Why It's So Hard To Overcook Mushrooms

It's easy to overcook most ingredients like meats, vegetables and even pasta. Mushrooms, however, are so resilient even novice cooks can master them with ease. Here's why they're the most forgiving ingredient in the kitchen.

In this video from the America's Test Kitchen YouTube channel, chef Dan Souza shows why mushrooms are one of the easiest ingredients to work with in the kitchen. Using a machine called a CT3 Texture Analyser, they measured the toughness of steak, zucchini and portobello mushrooms while being steamed.

Over the course of 40 minutes, the steak got 293 per cent tougher, the zucchini became mushy, but the portobello only increased in firmness 57 per cent (and remained flavorful to testers). So why is overcooking mushrooms so difficult? It has to do with their cell walls that are made of a polymer called chitin. Neither the protein found in meat or pectin found in vegetables is heat-stable, but chitin is.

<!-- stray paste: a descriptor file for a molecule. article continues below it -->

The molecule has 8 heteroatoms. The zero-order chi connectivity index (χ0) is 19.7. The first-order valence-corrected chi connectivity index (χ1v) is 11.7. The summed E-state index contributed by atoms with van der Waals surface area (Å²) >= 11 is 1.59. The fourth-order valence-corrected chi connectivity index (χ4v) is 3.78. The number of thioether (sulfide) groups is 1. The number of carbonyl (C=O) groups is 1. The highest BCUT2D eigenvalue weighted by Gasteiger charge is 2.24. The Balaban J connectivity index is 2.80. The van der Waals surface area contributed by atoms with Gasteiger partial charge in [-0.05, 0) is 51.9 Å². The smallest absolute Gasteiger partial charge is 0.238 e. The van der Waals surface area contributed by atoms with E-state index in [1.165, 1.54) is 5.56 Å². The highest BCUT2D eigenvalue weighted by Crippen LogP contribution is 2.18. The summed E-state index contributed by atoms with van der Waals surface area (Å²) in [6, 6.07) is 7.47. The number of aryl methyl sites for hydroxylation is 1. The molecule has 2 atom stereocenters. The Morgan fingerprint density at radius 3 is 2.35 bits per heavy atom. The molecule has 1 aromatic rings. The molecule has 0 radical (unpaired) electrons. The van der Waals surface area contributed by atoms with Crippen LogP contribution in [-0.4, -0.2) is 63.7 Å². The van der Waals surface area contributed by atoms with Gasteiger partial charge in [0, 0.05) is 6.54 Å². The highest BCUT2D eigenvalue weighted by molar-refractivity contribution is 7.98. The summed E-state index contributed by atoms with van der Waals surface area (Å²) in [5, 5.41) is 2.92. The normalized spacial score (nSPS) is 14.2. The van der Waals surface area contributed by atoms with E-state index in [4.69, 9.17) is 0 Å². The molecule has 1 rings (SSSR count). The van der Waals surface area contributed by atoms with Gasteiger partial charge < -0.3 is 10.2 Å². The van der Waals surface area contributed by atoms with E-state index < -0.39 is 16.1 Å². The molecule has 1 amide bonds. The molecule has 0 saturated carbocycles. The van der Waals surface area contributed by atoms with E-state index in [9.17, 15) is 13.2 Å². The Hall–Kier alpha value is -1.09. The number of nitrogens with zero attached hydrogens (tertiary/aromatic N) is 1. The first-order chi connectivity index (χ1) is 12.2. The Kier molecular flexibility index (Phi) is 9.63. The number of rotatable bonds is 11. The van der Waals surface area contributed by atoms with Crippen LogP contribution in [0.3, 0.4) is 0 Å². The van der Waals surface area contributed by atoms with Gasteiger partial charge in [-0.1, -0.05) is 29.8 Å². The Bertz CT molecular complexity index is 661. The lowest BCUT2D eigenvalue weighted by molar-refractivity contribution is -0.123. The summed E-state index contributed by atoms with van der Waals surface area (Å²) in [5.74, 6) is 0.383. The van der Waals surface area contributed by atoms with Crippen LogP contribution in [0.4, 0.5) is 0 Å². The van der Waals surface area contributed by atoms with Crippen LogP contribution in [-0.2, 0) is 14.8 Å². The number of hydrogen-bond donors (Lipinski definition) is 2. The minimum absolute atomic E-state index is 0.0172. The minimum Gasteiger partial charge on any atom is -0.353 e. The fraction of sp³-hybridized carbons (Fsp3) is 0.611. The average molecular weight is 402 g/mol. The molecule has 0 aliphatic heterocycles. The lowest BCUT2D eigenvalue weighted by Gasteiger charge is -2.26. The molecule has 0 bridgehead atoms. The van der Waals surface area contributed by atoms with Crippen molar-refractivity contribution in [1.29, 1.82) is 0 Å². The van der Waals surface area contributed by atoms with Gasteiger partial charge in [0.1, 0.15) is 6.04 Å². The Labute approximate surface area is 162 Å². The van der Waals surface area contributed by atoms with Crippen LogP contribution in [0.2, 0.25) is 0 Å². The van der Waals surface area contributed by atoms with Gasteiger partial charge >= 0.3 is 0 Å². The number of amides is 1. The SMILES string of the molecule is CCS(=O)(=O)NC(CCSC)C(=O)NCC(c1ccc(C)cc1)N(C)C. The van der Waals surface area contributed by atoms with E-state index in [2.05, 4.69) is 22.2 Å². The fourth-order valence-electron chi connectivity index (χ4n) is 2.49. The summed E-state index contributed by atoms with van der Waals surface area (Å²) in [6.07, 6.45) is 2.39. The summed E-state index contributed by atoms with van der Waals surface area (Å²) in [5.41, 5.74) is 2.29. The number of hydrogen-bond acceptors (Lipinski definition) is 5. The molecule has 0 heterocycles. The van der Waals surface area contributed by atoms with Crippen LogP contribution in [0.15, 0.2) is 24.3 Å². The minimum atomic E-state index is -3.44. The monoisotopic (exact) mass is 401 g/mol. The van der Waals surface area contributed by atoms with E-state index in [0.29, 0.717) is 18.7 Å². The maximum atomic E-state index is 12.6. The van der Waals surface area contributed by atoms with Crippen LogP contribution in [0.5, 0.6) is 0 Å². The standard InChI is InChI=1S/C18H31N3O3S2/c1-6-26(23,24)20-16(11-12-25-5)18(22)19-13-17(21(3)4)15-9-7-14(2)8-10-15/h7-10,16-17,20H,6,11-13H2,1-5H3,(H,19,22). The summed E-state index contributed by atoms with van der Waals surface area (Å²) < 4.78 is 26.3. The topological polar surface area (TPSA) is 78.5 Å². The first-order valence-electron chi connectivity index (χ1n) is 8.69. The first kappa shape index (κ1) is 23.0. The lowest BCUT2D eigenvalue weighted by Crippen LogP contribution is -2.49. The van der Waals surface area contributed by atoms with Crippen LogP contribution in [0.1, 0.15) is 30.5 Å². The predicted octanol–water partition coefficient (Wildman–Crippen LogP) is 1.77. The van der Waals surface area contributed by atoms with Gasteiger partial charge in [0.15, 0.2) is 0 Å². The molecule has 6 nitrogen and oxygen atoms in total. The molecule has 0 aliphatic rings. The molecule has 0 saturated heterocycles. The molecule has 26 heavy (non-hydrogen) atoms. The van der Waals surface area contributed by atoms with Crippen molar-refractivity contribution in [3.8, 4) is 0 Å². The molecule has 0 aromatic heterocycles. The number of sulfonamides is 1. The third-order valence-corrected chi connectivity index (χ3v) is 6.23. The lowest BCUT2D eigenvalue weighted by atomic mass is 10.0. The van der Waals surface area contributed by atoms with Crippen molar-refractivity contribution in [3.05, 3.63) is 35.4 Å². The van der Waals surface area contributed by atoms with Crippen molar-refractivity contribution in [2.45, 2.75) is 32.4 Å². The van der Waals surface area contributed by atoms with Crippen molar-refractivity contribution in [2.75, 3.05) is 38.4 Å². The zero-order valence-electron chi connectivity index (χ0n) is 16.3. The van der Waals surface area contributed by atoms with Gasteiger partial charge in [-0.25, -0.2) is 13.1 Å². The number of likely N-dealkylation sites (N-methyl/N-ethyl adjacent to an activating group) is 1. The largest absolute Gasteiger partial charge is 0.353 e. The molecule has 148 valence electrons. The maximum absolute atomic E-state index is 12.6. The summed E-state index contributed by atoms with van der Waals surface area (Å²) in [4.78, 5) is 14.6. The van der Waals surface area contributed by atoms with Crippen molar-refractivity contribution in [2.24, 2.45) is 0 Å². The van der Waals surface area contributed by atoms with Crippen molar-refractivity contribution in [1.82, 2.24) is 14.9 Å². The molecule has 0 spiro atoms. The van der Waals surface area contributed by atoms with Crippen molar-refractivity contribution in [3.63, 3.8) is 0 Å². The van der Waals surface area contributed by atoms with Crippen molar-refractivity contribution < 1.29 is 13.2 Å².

No matter how you prepare your mushrooms — a quick sauté or a long roast — you're almost guaranteed to end up with a great tasting, perfectly tender ingredient.

Science: Why You Literally Can't Overcook Mushrooms [YouTube]


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